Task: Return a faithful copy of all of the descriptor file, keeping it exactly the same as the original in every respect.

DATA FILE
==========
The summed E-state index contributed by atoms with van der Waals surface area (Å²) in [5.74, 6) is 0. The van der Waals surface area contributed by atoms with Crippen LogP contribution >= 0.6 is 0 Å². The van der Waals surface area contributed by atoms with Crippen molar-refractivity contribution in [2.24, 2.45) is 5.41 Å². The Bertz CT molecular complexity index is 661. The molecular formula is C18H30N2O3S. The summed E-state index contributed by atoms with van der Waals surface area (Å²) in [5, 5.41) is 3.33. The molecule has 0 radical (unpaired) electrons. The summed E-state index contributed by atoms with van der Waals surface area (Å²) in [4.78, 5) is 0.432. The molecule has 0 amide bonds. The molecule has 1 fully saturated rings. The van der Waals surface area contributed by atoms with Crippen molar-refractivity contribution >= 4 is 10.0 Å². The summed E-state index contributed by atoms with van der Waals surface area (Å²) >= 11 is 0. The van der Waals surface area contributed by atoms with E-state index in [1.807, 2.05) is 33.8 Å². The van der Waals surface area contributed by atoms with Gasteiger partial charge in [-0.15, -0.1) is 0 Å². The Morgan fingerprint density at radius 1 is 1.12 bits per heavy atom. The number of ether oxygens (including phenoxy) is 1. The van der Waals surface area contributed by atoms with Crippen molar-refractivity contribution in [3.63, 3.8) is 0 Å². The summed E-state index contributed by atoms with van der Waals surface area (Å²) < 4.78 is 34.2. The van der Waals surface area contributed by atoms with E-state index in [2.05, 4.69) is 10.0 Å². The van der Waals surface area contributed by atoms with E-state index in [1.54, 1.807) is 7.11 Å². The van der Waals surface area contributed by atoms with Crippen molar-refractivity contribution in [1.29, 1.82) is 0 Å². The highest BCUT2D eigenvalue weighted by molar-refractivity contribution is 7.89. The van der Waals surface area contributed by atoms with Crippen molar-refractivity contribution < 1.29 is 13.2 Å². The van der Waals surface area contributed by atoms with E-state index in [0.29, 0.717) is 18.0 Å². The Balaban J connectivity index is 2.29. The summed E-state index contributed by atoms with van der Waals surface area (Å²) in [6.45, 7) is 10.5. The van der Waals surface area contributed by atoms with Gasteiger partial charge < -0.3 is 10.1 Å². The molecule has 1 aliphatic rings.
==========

The summed E-state index contributed by atoms with van der Waals surface area (Å²) in [5.74, 6) is 0. The van der Waals surface area contributed by atoms with Crippen LogP contribution >= 0.6 is 0 Å². The van der Waals surface area contributed by atoms with Crippen molar-refractivity contribution in [2.24, 2.45) is 5.41 Å². The Bertz CT molecular complexity index is 661. The molecular formula is C18H30N2O3S. The summed E-state index contributed by atoms with van der Waals surface area (Å²) in [5, 5.41) is 3.33. The molecule has 0 radical (unpaired) electrons. The summed E-state index contributed by atoms with van der Waals surface area (Å²) in [4.78, 5) is 0.432. The molecule has 0 amide bonds. The molecule has 1 fully saturated rings. The van der Waals surface area contributed by atoms with Crippen molar-refractivity contribution >= 4 is 10.0 Å². The summed E-state index contributed by atoms with van der Waals surface area (Å²) >= 11 is 0. The van der Waals surface area contributed by atoms with E-state index in [1.807, 2.05) is 33.8 Å². The van der Waals surface area contributed by atoms with Gasteiger partial charge in [-0.15, -0.1) is 0 Å². The Morgan fingerprint density at radius 1 is 1.12 bits per heavy atom. The number of ether oxygens (including phenoxy) is 1. The van der Waals surface area contributed by atoms with Crippen molar-refractivity contribution in [3.63, 3.8) is 0 Å². The summed E-state index contributed by atoms with van der Waals surface area (Å²) < 4.78 is 34.2. The van der Waals surface area contributed by atoms with E-state index in [2.05, 4.69) is 10.0 Å². The van der Waals surface area contributed by atoms with E-state index in [1.54, 1.807) is 7.11 Å². The van der Waals surface area contributed by atoms with Crippen molar-refractivity contribution in [1.29, 1.82) is 0 Å². The highest BCUT2D eigenvalue weighted by molar-refractivity contribution is 7.89. The van der Waals surface area contributed by atoms with Crippen molar-refractivity contribution < 1.29 is 13.2 Å². The van der Waals surface area contributed by atoms with E-state index in [0.29, 0.717) is 18.0 Å². The Balaban J connectivity index is 2.29. The summed E-state index contributed by atoms with van der Waals surface area (Å²) in [6.45, 7) is 10.5. The van der Waals surface area contributed by atoms with Gasteiger partial charge < -0.3 is 10.1 Å². The molecule has 1 aliphatic rings.